Read Philippians 3:20-21
" But our citizenship is in heaven, and from it we await a Savior, the Lord Jesus Christ, who will transform our lowly body to be like his glorious body, by the power that enables him even to subject all things to himself."
What does Paul mean when he says, "our citizenship is in heaven"?
While maintaining an accurate picture of his humanity, Paul made it his goal to live a changed life. While this is by no means easy, our research at Back to the Bible confirms the success of Paul's "obedience principle." Christ-followers can recover from sin and self-defeating behaviors--and ultimately get unstuck spiritually--if we learn how to "crawl, walk, and run" when we face a battle. In other words, we respond differently depending upon the struggle and the season of our faith. (Sometimes we behave like a mature believer and walk steadfastly or run; at other moments we must respond like a new believer and crawl.) Here's what we must do:
Maintain focus. Whenever he failed, Paul didn't despair in his sin. He embraced Christ's forgiveness through confession and repentance, and he got back in the race. When you're in a race, you may stumble, but you can still make the finish line if you get back up and keep running.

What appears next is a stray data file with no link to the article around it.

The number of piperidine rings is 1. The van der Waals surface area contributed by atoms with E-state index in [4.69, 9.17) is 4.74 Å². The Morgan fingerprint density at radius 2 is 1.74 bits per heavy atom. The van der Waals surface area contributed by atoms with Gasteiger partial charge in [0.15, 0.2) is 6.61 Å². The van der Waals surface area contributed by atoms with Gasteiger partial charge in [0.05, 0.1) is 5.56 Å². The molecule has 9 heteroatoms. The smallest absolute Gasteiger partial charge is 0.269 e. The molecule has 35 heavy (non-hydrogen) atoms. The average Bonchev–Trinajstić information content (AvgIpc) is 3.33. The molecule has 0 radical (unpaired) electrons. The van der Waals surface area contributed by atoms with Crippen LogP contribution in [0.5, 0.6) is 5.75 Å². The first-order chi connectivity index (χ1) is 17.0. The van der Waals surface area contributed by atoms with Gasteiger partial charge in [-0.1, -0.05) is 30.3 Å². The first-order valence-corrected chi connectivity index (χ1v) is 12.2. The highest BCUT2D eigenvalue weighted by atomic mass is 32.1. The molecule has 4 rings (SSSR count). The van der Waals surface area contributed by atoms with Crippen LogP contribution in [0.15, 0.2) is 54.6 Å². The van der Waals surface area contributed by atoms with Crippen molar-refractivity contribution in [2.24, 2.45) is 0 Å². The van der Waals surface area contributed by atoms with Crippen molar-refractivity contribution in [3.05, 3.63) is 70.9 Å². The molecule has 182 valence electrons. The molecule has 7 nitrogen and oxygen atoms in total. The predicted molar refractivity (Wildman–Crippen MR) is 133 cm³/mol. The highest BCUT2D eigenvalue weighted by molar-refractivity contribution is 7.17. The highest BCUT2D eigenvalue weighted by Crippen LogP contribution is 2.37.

Leave the past in the past. Since God has forgiven past sins, Paul let them go. And then with every ounce of strength, he strained to follow Christ--to obey and to love Him.
Surrender control. At times we all get caught up in an illusion: We think that we control our steps. When life is smooth, we feel pretty good about ourselves. But when the rug is pulled out from underneath us, we're devastated. Paul knew this all too well. "Therefore I will boast all the more gladly about my weaknesses, so that Christ's power may rest on me" (2 Corinthians 12:9).
Lord, give me the strength to be obedient to You. Help me to stay focused on my heavenly citizenship. Amen.